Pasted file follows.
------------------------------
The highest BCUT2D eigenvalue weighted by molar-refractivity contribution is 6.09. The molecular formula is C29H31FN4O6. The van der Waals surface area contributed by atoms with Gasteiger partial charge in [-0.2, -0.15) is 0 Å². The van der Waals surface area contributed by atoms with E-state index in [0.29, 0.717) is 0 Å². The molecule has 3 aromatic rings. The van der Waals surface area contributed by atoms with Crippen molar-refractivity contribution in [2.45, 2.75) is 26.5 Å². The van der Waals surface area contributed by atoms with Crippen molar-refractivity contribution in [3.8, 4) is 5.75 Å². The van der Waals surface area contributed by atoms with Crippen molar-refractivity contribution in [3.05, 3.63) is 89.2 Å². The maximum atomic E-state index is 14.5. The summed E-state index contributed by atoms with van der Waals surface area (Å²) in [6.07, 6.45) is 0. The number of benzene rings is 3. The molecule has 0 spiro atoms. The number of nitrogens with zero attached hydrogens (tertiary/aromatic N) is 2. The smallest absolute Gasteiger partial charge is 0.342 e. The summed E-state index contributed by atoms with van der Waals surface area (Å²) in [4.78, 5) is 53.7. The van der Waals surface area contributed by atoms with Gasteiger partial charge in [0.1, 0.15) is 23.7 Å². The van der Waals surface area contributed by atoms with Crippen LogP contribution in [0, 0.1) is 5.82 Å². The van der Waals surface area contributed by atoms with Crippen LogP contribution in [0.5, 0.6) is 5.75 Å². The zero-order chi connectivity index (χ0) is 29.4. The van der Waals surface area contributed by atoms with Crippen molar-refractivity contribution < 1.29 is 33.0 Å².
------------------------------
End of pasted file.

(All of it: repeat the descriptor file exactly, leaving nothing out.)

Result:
The highest BCUT2D eigenvalue weighted by molar-refractivity contribution is 6.09. The molecular formula is C29H31FN4O6. The van der Waals surface area contributed by atoms with Gasteiger partial charge in [-0.2, -0.15) is 0 Å². The van der Waals surface area contributed by atoms with E-state index in [0.29, 0.717) is 0 Å². The molecule has 3 aromatic rings. The van der Waals surface area contributed by atoms with Crippen molar-refractivity contribution in [2.45, 2.75) is 26.5 Å². The van der Waals surface area contributed by atoms with Crippen molar-refractivity contribution in [3.8, 4) is 5.75 Å². The van der Waals surface area contributed by atoms with Crippen molar-refractivity contribution in [3.05, 3.63) is 89.2 Å². The maximum atomic E-state index is 14.5. The summed E-state index contributed by atoms with van der Waals surface area (Å²) in [6.07, 6.45) is 0. The number of benzene rings is 3. The molecule has 0 spiro atoms. The number of nitrogens with zero attached hydrogens (tertiary/aromatic N) is 2. The smallest absolute Gasteiger partial charge is 0.342 e. The summed E-state index contributed by atoms with van der Waals surface area (Å²) in [4.78, 5) is 53.7. The van der Waals surface area contributed by atoms with Gasteiger partial charge in [0.1, 0.15) is 23.7 Å². The van der Waals surface area contributed by atoms with Crippen LogP contribution in [0, 0.1) is 5.82 Å². The van der Waals surface area contributed by atoms with Crippen LogP contribution in [0.5, 0.6) is 5.75 Å². The zero-order chi connectivity index (χ0) is 29.4. The van der Waals surface area contributed by atoms with Crippen molar-refractivity contribution < 1.29 is 33.0 Å².